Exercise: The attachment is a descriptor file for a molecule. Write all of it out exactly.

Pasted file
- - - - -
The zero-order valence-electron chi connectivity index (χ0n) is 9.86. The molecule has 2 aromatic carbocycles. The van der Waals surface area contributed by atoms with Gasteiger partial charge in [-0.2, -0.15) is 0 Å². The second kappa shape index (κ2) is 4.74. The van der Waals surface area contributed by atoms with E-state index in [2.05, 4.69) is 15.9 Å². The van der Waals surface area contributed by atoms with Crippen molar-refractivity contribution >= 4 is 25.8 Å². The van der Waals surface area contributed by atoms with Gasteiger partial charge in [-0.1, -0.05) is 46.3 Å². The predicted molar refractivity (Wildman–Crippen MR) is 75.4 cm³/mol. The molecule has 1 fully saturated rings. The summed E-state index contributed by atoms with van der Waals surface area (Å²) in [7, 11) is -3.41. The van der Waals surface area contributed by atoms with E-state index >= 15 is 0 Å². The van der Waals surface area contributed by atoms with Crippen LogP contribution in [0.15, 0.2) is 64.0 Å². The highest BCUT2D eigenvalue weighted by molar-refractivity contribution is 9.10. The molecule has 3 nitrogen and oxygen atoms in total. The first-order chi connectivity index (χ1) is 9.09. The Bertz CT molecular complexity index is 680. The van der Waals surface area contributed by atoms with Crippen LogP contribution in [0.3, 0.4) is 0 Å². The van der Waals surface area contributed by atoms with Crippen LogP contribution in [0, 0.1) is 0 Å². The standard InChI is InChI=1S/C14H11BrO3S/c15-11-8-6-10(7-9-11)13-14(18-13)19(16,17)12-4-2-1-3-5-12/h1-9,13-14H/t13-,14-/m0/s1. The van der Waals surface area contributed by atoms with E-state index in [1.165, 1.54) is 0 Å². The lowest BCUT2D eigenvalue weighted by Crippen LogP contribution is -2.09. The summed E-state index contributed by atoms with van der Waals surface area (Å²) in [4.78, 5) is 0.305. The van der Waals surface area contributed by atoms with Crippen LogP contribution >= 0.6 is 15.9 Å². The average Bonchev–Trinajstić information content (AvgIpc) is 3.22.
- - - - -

The zero-order valence-electron chi connectivity index (χ0n) is 9.86. The molecule has 2 aromatic carbocycles. The van der Waals surface area contributed by atoms with Gasteiger partial charge in [-0.2, -0.15) is 0 Å². The second kappa shape index (κ2) is 4.74. The van der Waals surface area contributed by atoms with E-state index in [2.05, 4.69) is 15.9 Å². The van der Waals surface area contributed by atoms with Crippen molar-refractivity contribution >= 4 is 25.8 Å². The van der Waals surface area contributed by atoms with Gasteiger partial charge in [-0.1, -0.05) is 46.3 Å². The predicted molar refractivity (Wildman–Crippen MR) is 75.4 cm³/mol. The molecule has 1 fully saturated rings. The summed E-state index contributed by atoms with van der Waals surface area (Å²) in [7, 11) is -3.41. The van der Waals surface area contributed by atoms with E-state index >= 15 is 0 Å². The van der Waals surface area contributed by atoms with Crippen LogP contribution in [0.15, 0.2) is 64.0 Å². The highest BCUT2D eigenvalue weighted by molar-refractivity contribution is 9.10. The molecule has 3 nitrogen and oxygen atoms in total. The first-order chi connectivity index (χ1) is 9.09. The Bertz CT molecular complexity index is 680. The van der Waals surface area contributed by atoms with Crippen LogP contribution in [0.3, 0.4) is 0 Å². The van der Waals surface area contributed by atoms with Crippen LogP contribution in [0, 0.1) is 0 Å². The standard InChI is InChI=1S/C14H11BrO3S/c15-11-8-6-10(7-9-11)13-14(18-13)19(16,17)12-4-2-1-3-5-12/h1-9,13-14H/t13-,14-/m0/s1. The van der Waals surface area contributed by atoms with E-state index in [1.165, 1.54) is 0 Å². The lowest BCUT2D eigenvalue weighted by Crippen LogP contribution is -2.09. The summed E-state index contributed by atoms with van der Waals surface area (Å²) in [4.78, 5) is 0.305. The van der Waals surface area contributed by atoms with Crippen LogP contribution >= 0.6 is 15.9 Å². The average Bonchev–Trinajstić information content (AvgIpc) is 3.22.